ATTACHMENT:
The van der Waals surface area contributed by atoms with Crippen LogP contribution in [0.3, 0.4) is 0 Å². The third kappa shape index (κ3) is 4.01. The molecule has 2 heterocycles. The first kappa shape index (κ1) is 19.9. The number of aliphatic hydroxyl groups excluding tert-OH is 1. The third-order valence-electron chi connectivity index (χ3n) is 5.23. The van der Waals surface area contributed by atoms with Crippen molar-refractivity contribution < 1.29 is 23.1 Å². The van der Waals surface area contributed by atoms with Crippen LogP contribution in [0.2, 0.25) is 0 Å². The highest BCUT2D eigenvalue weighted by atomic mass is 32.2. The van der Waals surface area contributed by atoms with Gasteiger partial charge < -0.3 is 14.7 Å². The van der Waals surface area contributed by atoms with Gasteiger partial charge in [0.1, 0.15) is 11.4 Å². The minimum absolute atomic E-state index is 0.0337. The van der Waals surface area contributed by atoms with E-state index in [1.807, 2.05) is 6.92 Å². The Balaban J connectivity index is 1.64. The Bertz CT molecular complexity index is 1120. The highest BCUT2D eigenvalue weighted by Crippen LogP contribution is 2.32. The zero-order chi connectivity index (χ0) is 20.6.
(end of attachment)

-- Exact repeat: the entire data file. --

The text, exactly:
The van der Waals surface area contributed by atoms with Crippen LogP contribution in [0.3, 0.4) is 0 Å². The third kappa shape index (κ3) is 4.01. The molecule has 2 heterocycles. The first kappa shape index (κ1) is 19.9. The number of aliphatic hydroxyl groups excluding tert-OH is 1. The third-order valence-electron chi connectivity index (χ3n) is 5.23. The van der Waals surface area contributed by atoms with Crippen molar-refractivity contribution < 1.29 is 23.1 Å². The van der Waals surface area contributed by atoms with Crippen LogP contribution in [0.2, 0.25) is 0 Å². The highest BCUT2D eigenvalue weighted by atomic mass is 32.2. The van der Waals surface area contributed by atoms with Gasteiger partial charge < -0.3 is 14.7 Å². The van der Waals surface area contributed by atoms with Gasteiger partial charge in [0.1, 0.15) is 11.4 Å². The minimum absolute atomic E-state index is 0.0337. The van der Waals surface area contributed by atoms with E-state index in [1.807, 2.05) is 6.92 Å². The Balaban J connectivity index is 1.64. The Bertz CT molecular complexity index is 1120. The highest BCUT2D eigenvalue weighted by Crippen LogP contribution is 2.32. The zero-order chi connectivity index (χ0) is 20.6.